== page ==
If there were an award for the most boring, complex political issue out there, tax reform might top the list. For this reason, politicians often leave it alone and instead pick issues that are more exciting to their constituents. Unfortunately, tax reform is also one of the most important issues that politicians encounter. Once politics leave the realm of issues that can be simplistically presented (abortion, gun control, etc.) and enter the world of tax brackets, itemized deductions, and corporate jargon, candidates’ rhetoric change to broad statements about economic objectives. Most of us prefer to leave the calculations to accountants and accept whatever our preferred candidate says regarding his or her tax plan merely because we trust them on the issues that we do understand. Effective tax policy plays a critical role in promoting economic growth and incentivizing economic players to act in ways beneficial to the economy and therefore must play a role in how we vote.
In October, Jeb Bush and Donald Trump both unveiled specific tax plans. In September 2014, Marco Rubio, Senator from Florida, and Mike Lee, Senator from Utah, unveiled a joint tax plan that Rubio has asserted will remain part of his presidential platform. While all three candidates highlight their commitment to conservative economic principles, each add a unique flavor to his tax plan. Republican voters must study these differences.
The Rubio Plan
Marco Rubio, in conjunction with Senator Mike Lee, was one of the first candidates to release a comprehensive tax plan. Rubio proposes two tax brackets with rates of 15 and 35 percent. Other proposals include the elimination or reform of deductions, ending double taxation on investment, and cutting corporate tax rates. A central tenet of the Rubio-Lee plan focuses on the family. It calls for the elimination of the parent tax penalty, which refers to the idea that parents are double-charged when they contribute to entitlement programs through payroll taxes and also have the burden of raising future taxpayers. Keeping with the family focus, Rubio and Lee propose a higher child tax credit on income and payroll taxes, the burden of these taxes typically falling disproportionately on lower and middle-income families. This pro-family emphasis is the defining element of Rubio’s plan.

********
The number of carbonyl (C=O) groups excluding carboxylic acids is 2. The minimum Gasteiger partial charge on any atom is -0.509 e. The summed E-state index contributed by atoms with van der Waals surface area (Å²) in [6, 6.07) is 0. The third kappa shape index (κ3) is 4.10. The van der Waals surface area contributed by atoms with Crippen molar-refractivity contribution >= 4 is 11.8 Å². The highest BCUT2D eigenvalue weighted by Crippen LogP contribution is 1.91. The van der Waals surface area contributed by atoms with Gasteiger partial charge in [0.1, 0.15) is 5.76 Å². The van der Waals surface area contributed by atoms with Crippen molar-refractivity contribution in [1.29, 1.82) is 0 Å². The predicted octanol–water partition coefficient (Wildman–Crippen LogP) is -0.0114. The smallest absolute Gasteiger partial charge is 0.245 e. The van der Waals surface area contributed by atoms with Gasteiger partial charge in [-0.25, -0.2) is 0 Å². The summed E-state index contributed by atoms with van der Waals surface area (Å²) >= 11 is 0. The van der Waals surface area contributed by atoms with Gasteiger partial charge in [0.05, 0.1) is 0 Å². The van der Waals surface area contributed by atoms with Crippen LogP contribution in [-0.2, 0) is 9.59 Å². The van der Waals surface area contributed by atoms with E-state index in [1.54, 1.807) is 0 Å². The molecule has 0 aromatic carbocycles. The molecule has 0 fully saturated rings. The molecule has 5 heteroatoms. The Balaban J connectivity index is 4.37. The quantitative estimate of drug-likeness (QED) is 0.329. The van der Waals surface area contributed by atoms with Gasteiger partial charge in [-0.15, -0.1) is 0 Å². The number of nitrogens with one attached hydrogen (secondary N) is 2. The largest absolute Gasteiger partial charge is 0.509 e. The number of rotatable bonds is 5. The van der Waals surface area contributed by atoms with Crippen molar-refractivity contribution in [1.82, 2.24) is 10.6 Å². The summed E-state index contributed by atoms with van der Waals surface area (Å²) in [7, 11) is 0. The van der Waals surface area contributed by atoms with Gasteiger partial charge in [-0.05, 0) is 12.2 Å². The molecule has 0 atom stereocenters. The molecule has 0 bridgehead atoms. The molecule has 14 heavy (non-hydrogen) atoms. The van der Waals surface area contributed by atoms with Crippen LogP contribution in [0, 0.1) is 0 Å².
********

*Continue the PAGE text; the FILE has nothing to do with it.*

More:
Though Rubio’s tax plan reflects conservative values, it differs strikingly from past Republican plans. While simplifying the tax code to incorporate fewer tax brackets is generally popular among Republicans, a tax rate of 35 percent, even though it only applies to the highest income level, is unlikely to sit well with many conservative voters. Though it would be lower than the current top rate of 39.6 percent, most Republicans would likely prefer larger tax cuts, such as those presented by Bush and Trump. This relatively higher rate further differentiates Rubio from his competitor in the moderate GOP wing, Jeb Bush. Though many traditional Republican voters would be displeased, Rubio’s plan would appeal to younger Republicans concerned with increased income inequality. A problem highlighted by many critics of the plan is that the top rate of 35 percent would apply to individual incomes as low as $75,000. This would result in a tax hike, rather than a cut, for many middle-income individuals. Furthermore, The Tax Foundation estimates that the Rubio plan would result in a $1.7 trillion loss of revenue over a 10-year period. While there are problems highlighted by critics on both sides of the aisle, Rubio’s plan is thought to be strongly pro-business and pro-family.
The Bush Plan